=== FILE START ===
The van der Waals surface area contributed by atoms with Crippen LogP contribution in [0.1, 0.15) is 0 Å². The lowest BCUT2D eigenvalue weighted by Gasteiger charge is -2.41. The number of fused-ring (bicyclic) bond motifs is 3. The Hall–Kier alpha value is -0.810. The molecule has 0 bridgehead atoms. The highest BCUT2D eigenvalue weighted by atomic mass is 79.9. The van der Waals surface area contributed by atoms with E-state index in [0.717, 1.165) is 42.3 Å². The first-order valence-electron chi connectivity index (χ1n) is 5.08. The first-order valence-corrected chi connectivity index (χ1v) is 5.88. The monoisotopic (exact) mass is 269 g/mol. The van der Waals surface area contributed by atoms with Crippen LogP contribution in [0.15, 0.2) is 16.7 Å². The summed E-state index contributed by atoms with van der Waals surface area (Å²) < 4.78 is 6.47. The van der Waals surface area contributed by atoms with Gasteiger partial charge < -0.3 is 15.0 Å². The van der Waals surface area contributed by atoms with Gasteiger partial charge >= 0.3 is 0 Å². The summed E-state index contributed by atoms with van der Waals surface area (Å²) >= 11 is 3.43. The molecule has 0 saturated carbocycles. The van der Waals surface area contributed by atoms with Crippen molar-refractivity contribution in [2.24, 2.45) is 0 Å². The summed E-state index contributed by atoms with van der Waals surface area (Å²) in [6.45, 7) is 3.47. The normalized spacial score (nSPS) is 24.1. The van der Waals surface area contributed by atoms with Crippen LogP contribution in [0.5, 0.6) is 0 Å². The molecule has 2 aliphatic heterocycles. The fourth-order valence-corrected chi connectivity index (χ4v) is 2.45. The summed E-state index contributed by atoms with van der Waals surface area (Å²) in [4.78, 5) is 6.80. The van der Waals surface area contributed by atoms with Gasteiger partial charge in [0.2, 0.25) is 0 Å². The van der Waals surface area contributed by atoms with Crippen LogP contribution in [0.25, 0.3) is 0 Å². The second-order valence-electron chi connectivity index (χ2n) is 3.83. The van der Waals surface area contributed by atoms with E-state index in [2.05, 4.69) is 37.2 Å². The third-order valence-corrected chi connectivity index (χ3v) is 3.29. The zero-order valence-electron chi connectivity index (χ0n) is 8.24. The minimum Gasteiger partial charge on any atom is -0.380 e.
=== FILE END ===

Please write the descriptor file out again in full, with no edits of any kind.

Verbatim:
The van der Waals surface area contributed by atoms with Crippen LogP contribution in [0.1, 0.15) is 0 Å². The lowest BCUT2D eigenvalue weighted by Gasteiger charge is -2.41. The number of fused-ring (bicyclic) bond motifs is 3. The Hall–Kier alpha value is -0.810. The molecule has 0 bridgehead atoms. The highest BCUT2D eigenvalue weighted by atomic mass is 79.9. The van der Waals surface area contributed by atoms with E-state index in [0.717, 1.165) is 42.3 Å². The first-order valence-electron chi connectivity index (χ1n) is 5.08. The first-order valence-corrected chi connectivity index (χ1v) is 5.88. The monoisotopic (exact) mass is 269 g/mol. The van der Waals surface area contributed by atoms with Crippen LogP contribution in [0.15, 0.2) is 16.7 Å². The summed E-state index contributed by atoms with van der Waals surface area (Å²) < 4.78 is 6.47. The van der Waals surface area contributed by atoms with Gasteiger partial charge < -0.3 is 15.0 Å². The van der Waals surface area contributed by atoms with Gasteiger partial charge >= 0.3 is 0 Å². The summed E-state index contributed by atoms with van der Waals surface area (Å²) >= 11 is 3.43. The molecule has 0 saturated carbocycles. The van der Waals surface area contributed by atoms with Crippen molar-refractivity contribution in [2.24, 2.45) is 0 Å². The summed E-state index contributed by atoms with van der Waals surface area (Å²) in [6.45, 7) is 3.47. The normalized spacial score (nSPS) is 24.1. The van der Waals surface area contributed by atoms with Crippen LogP contribution in [0.5, 0.6) is 0 Å². The molecule has 2 aliphatic heterocycles. The fourth-order valence-corrected chi connectivity index (χ4v) is 2.45. The summed E-state index contributed by atoms with van der Waals surface area (Å²) in [4.78, 5) is 6.80. The van der Waals surface area contributed by atoms with Gasteiger partial charge in [0.2, 0.25) is 0 Å². The van der Waals surface area contributed by atoms with Crippen LogP contribution in [0.25, 0.3) is 0 Å². The second-order valence-electron chi connectivity index (χ2n) is 3.83. The van der Waals surface area contributed by atoms with E-state index in [2.05, 4.69) is 37.2 Å². The third-order valence-corrected chi connectivity index (χ3v) is 3.29. The zero-order valence-electron chi connectivity index (χ0n) is 8.24. The minimum Gasteiger partial charge on any atom is -0.380 e.